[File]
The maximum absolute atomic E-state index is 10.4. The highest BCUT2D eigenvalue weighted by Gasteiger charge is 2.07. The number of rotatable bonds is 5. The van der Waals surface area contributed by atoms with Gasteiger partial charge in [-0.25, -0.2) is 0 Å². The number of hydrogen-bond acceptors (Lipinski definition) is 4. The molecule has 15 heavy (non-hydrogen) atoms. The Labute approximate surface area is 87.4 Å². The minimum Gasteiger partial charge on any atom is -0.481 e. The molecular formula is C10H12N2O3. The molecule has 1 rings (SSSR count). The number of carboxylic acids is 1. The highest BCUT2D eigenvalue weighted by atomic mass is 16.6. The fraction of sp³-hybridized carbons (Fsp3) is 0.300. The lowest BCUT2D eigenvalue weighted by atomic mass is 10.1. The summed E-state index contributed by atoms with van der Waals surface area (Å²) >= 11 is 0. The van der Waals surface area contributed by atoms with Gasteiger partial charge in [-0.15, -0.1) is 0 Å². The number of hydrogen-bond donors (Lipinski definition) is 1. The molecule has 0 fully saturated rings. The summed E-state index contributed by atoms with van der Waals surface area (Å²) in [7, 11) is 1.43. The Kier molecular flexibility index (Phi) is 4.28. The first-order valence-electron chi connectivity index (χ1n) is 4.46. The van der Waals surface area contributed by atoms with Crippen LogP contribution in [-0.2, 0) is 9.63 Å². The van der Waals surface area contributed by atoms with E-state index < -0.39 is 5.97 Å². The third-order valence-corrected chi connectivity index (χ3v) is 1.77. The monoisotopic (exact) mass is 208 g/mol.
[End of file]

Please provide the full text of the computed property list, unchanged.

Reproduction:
The maximum absolute atomic E-state index is 10.4. The highest BCUT2D eigenvalue weighted by Gasteiger charge is 2.07. The number of rotatable bonds is 5. The van der Waals surface area contributed by atoms with Gasteiger partial charge in [-0.25, -0.2) is 0 Å². The number of hydrogen-bond acceptors (Lipinski definition) is 4. The molecule has 15 heavy (non-hydrogen) atoms. The Labute approximate surface area is 87.4 Å². The minimum Gasteiger partial charge on any atom is -0.481 e. The molecular formula is C10H12N2O3. The molecule has 1 rings (SSSR count). The number of carboxylic acids is 1. The highest BCUT2D eigenvalue weighted by atomic mass is 16.6. The fraction of sp³-hybridized carbons (Fsp3) is 0.300. The lowest BCUT2D eigenvalue weighted by atomic mass is 10.1. The summed E-state index contributed by atoms with van der Waals surface area (Å²) >= 11 is 0. The van der Waals surface area contributed by atoms with Gasteiger partial charge in [-0.15, -0.1) is 0 Å². The number of hydrogen-bond donors (Lipinski definition) is 1. The molecule has 0 fully saturated rings. The summed E-state index contributed by atoms with van der Waals surface area (Å²) in [7, 11) is 1.43. The Kier molecular flexibility index (Phi) is 4.28. The first-order valence-electron chi connectivity index (χ1n) is 4.46. The van der Waals surface area contributed by atoms with Crippen LogP contribution in [-0.2, 0) is 9.63 Å². The van der Waals surface area contributed by atoms with E-state index < -0.39 is 5.97 Å². The third-order valence-corrected chi connectivity index (χ3v) is 1.77. The monoisotopic (exact) mass is 208 g/mol.